Recovery of Antibiotic Resistance Genes From Agricultural Runoff
Jacobs, Kyle Bowers
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The reduced capacity of antibiotics to treat infections is one of the greatest health concerns that society faces. There is substantial evidence that links this reduced capacity with the widespread use of antibiotics in livestock production. Livestock can act as reservoirs of antibiotic resistance genes (ARGs) and antibiotic resistant bacteria, which can pass resistance on in the livestock's manure. It is important to understand the fate of antibiotic resistance genes and resistant bacteria in the environment after land-application of manure-based amendments. The goal of this field-scale study was to identify the effects of soil amendments (inorganic fertilizer, compost, or raw manure) and crop cover (lettuce or radish) on sediment transfer, fecal indicator bacteria (FIB), and release of ARGs in runoff over six storm events. Two FIB (Escherichia coli and enterococci) and two ARGs (sulI and ermB) were quantified in runoff from each of the constructed plots throughout the growing season. FIB and ARGs were recovered from all plots, including control plots indicating a background level within the soil. Additionally, only the effects of variability among individual storms had an impact on the concentration of FIB in runoff. Vegetative cover and storm variability affected sediment release. A trend of higher sul1 and ermB in runoff from compost and raw manure-amended plots for at least 2 months after planting crops was observed. Only one of these ARGs (ermB) is associated with the class of drugs given to the dairy cows used for the manure and compost, indicating inherent carriage of some ARGs independent of the type of antibiotic administered, and such genes can persist in the environment. These results suggest that there is a risk of ARGs being carried into areas downgradient from agricultural plots that have been amended with compost or manure.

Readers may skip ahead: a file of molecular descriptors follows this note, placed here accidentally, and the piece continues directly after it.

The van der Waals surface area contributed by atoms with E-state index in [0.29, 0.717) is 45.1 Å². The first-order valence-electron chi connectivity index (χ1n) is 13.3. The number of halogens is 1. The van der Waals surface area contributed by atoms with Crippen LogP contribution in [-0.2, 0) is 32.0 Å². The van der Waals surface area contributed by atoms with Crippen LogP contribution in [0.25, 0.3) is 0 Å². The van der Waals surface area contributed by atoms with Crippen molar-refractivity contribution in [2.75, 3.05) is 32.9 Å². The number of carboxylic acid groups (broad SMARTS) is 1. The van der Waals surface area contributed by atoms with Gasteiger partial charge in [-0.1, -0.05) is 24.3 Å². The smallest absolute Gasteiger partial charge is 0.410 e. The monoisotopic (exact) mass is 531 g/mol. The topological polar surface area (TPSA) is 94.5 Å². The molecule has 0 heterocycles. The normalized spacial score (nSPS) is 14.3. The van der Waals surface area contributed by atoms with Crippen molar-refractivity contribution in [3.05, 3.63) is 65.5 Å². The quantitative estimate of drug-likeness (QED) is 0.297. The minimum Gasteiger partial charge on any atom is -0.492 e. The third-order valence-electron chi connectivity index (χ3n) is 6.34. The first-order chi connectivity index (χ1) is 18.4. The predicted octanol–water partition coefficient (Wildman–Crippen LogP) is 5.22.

- Masters Theses